martes, 29 de junio de 2010

Using your Op-Amp Circuit in the real world

Almost all active (semi-conductor or tube based) audio units add some degree of DC voltage bias. What this means is that the audio signal can have positive or negative voltage bias - this issomething that can cause large distortion errors, or other problems as you stack modules together. The easiest way to fix this is to assume that you will encounter the  problem and use a blocking capacitor at the input and output to eliminate the DC offset.
A capacitor is used in this context to pass only the AC (Complex Waveform) component of the signal. As many of you might know, capacitors are also used in Cross-Over networks, as well as voltage storage in a power supply (to even out the voltage levels). For our use - which are circuits for audio signals at levels that are used in Microphones, Guitars, Keyboards and other electronic musical gear - there are some values that tend to work quite well. All the designs in this series will use those values for the types of input and output stages that you would use in this environment. Yes, it is possible to optimize this area, however, for our purposes, the values that I use will do an excellent job.
One question that comes up frequently is how to pick the correct voltage part when choosing a capacitor - its quite simple - choose a part that is as high or higherrated than the power supply. If you are using 2 9 volt batteries to drive the circuit - thats 18 volts - you'll probably use 25 volt or higher capacitors. Never use a capacitor rated at less than the maximum voltage of the power supply. I frequently use 50 volt or 100 volt capacitors - they are often the same price and will give the same results. Don't skimp here. One problem that you will encounter with the input stages that are Non-Inverting is that the input stage needs a ground reference. Since the capacitor won't pass the DC equivalent of ground thru the capacitor, we need to add a fairly high resistance resistor that provides the ground ref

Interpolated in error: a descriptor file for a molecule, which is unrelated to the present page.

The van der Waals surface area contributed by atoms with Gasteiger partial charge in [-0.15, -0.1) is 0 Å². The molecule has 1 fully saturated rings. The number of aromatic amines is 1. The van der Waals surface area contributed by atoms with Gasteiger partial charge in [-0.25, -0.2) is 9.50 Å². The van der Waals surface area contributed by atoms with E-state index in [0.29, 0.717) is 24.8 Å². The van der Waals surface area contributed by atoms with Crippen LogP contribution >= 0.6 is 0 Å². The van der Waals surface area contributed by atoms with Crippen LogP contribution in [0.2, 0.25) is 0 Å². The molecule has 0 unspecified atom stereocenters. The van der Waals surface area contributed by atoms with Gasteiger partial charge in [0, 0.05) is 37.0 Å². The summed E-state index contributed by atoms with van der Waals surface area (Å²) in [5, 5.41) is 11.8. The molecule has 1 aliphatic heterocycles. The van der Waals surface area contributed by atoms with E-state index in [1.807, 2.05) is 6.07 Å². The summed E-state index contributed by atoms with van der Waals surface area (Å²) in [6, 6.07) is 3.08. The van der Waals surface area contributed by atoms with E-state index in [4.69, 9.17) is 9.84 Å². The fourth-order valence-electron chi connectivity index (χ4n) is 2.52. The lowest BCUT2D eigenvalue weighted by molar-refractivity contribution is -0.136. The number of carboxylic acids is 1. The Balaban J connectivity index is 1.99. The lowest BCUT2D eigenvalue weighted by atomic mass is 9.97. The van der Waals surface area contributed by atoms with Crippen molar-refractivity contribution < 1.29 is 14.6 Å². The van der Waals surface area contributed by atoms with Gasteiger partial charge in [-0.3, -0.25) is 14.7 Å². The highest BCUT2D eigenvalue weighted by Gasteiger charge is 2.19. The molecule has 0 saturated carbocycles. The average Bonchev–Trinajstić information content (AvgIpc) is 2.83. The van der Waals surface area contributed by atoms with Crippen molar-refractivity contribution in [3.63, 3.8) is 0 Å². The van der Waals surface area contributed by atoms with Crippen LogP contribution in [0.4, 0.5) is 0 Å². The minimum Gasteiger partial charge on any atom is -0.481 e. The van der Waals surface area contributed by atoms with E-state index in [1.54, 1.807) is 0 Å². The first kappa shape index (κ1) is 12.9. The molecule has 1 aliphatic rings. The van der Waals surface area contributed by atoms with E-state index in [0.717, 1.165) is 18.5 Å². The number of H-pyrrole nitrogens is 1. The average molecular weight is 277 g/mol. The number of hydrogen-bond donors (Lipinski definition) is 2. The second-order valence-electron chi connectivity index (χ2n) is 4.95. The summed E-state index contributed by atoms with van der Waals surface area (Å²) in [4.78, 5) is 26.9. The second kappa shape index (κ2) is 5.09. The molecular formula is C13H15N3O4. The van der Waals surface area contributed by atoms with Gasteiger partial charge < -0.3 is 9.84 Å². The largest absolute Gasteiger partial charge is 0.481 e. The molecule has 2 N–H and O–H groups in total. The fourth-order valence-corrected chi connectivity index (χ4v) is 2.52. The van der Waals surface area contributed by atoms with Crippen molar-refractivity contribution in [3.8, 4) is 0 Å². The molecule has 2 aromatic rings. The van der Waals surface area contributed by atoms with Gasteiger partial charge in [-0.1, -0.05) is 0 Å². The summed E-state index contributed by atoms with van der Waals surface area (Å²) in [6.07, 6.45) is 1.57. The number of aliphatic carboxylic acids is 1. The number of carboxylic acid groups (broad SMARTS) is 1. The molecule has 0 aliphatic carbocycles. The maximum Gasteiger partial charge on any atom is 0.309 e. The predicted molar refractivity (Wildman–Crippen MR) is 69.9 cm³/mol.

erence for us. We don't need this on Inverting input stages because the Non-Inverting input is tied to ground and the Inverting input accomplishes the same thing by use of negative feedback. All the circuits shown here have these components in place along with the values.
In Figure 2, you see a standard Non-Inverting Amplifier. The circuit looks pretty similar, except that there is an extra component in the Input DC Blocking section - its the ground reference resistor. You'll also note that the values of Cin differ depending on whether you are building an Inverting orNon-Inverting input stage. These values have to do with the input impedance differences. The output DC Blocking components are the same in either type of amplifier.

You'll note one additional component - that is the shorting input jack that I show f
or the Signal In connection. This type of j
ack is wired such that when no 1/4 inch phone jack is plugged in, the input is set specifically to signal ground. Doing this eliminates a lot of potential noise problems.

In Figure 3 we take the 4 channel Mixer from Part 1 and add the components needed to interface this with the outside world. The inputs are designed for high impedance devices, such as Guitars, Keyboards, High Impedance Dynamic Microphones and the like, that use single sided (unbalanced) inputs. You'll also notice that I've added a level control on each input to the mixer, otherwise, theDC blocking section is pretty much the same as the Figure 1 above.

Luis Fernando Cantor B.
Electronica de Estados Solidos
seccion 2

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